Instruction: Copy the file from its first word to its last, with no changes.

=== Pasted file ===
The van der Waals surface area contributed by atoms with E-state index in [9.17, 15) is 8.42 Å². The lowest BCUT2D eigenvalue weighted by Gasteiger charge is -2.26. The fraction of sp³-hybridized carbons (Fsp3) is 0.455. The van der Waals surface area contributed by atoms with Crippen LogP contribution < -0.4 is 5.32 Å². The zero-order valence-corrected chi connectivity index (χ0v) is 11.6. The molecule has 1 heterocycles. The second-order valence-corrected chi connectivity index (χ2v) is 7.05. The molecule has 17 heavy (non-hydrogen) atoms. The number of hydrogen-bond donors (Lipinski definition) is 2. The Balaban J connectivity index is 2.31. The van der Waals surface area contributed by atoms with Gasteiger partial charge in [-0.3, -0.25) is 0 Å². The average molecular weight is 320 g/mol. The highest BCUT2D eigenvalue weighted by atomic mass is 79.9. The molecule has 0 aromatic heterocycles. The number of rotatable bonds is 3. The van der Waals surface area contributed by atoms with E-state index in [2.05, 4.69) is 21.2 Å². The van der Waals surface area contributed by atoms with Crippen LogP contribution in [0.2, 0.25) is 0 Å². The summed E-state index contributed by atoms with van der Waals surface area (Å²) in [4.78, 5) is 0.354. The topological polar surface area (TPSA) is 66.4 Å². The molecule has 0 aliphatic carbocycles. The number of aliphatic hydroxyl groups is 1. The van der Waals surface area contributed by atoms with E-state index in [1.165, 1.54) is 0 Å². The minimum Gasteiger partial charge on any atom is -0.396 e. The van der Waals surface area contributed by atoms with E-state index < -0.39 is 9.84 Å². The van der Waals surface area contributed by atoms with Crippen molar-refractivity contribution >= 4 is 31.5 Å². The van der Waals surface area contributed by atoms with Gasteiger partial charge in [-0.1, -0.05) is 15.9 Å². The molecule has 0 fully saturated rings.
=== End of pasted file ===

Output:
The van der Waals surface area contributed by atoms with E-state index in [9.17, 15) is 8.42 Å². The lowest BCUT2D eigenvalue weighted by Gasteiger charge is -2.26. The fraction of sp³-hybridized carbons (Fsp3) is 0.455. The van der Waals surface area contributed by atoms with Crippen LogP contribution < -0.4 is 5.32 Å². The zero-order valence-corrected chi connectivity index (χ0v) is 11.6. The molecule has 1 heterocycles. The second-order valence-corrected chi connectivity index (χ2v) is 7.05. The molecule has 17 heavy (non-hydrogen) atoms. The number of hydrogen-bond donors (Lipinski definition) is 2. The Balaban J connectivity index is 2.31. The van der Waals surface area contributed by atoms with Gasteiger partial charge in [-0.3, -0.25) is 0 Å². The average molecular weight is 320 g/mol. The highest BCUT2D eigenvalue weighted by atomic mass is 79.9. The molecule has 0 aromatic heterocycles. The number of rotatable bonds is 3. The van der Waals surface area contributed by atoms with E-state index in [2.05, 4.69) is 21.2 Å². The van der Waals surface area contributed by atoms with Crippen LogP contribution in [0.2, 0.25) is 0 Å². The summed E-state index contributed by atoms with van der Waals surface area (Å²) in [4.78, 5) is 0.354. The topological polar surface area (TPSA) is 66.4 Å². The molecule has 0 aliphatic carbocycles. The number of aliphatic hydroxyl groups is 1. The van der Waals surface area contributed by atoms with E-state index in [1.165, 1.54) is 0 Å². The minimum Gasteiger partial charge on any atom is -0.396 e. The van der Waals surface area contributed by atoms with E-state index < -0.39 is 9.84 Å². The van der Waals surface area contributed by atoms with Crippen molar-refractivity contribution >= 4 is 31.5 Å². The van der Waals surface area contributed by atoms with Gasteiger partial charge in [-0.1, -0.05) is 15.9 Å². The molecule has 0 fully saturated rings.